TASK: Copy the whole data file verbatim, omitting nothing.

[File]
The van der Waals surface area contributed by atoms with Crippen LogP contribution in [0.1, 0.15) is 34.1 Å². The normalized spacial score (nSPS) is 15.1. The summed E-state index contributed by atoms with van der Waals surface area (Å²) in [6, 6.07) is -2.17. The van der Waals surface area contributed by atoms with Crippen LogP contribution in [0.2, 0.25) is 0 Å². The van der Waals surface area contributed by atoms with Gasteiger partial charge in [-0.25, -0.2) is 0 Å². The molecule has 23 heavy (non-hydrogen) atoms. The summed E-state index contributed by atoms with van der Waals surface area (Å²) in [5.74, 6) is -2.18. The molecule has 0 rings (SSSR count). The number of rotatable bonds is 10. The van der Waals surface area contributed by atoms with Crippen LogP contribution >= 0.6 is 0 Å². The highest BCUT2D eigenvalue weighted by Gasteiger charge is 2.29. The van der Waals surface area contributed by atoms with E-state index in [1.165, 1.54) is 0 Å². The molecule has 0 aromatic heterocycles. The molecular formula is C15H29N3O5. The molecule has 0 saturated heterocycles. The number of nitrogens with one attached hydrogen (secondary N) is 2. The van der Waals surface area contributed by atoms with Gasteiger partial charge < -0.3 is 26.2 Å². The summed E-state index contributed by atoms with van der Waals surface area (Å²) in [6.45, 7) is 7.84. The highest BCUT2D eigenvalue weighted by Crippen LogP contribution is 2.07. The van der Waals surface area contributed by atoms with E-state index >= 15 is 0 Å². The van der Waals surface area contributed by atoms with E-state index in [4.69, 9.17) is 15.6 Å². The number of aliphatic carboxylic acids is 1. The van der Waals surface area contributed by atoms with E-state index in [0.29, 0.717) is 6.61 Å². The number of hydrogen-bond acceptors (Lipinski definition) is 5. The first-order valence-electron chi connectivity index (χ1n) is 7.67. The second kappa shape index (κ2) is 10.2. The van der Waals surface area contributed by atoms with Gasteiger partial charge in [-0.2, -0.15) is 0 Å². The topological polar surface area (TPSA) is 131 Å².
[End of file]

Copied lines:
The van der Waals surface area contributed by atoms with Crippen LogP contribution in [0.1, 0.15) is 34.1 Å². The normalized spacial score (nSPS) is 15.1. The summed E-state index contributed by atoms with van der Waals surface area (Å²) in [6, 6.07) is -2.17. The van der Waals surface area contributed by atoms with Crippen LogP contribution in [0.2, 0.25) is 0 Å². The van der Waals surface area contributed by atoms with Gasteiger partial charge in [-0.25, -0.2) is 0 Å². The molecule has 23 heavy (non-hydrogen) atoms. The summed E-state index contributed by atoms with van der Waals surface area (Å²) in [5.74, 6) is -2.18. The molecule has 0 rings (SSSR count). The number of rotatable bonds is 10. The van der Waals surface area contributed by atoms with Crippen LogP contribution >= 0.6 is 0 Å². The highest BCUT2D eigenvalue weighted by Gasteiger charge is 2.29. The van der Waals surface area contributed by atoms with E-state index in [1.165, 1.54) is 0 Å². The molecule has 0 aromatic heterocycles. The molecular formula is C15H29N3O5. The molecule has 0 saturated heterocycles. The number of nitrogens with one attached hydrogen (secondary N) is 2. The van der Waals surface area contributed by atoms with Gasteiger partial charge < -0.3 is 26.2 Å². The summed E-state index contributed by atoms with van der Waals surface area (Å²) in [6.45, 7) is 7.84. The highest BCUT2D eigenvalue weighted by Crippen LogP contribution is 2.07. The van der Waals surface area contributed by atoms with E-state index >= 15 is 0 Å². The van der Waals surface area contributed by atoms with E-state index in [4.69, 9.17) is 15.6 Å². The number of aliphatic carboxylic acids is 1. The van der Waals surface area contributed by atoms with E-state index in [0.29, 0.717) is 6.61 Å². The number of hydrogen-bond acceptors (Lipinski definition) is 5. The first-order valence-electron chi connectivity index (χ1n) is 7.67. The second kappa shape index (κ2) is 10.2. The van der Waals surface area contributed by atoms with Gasteiger partial charge in [-0.2, -0.15) is 0 Å². The topological polar surface area (TPSA) is 131 Å².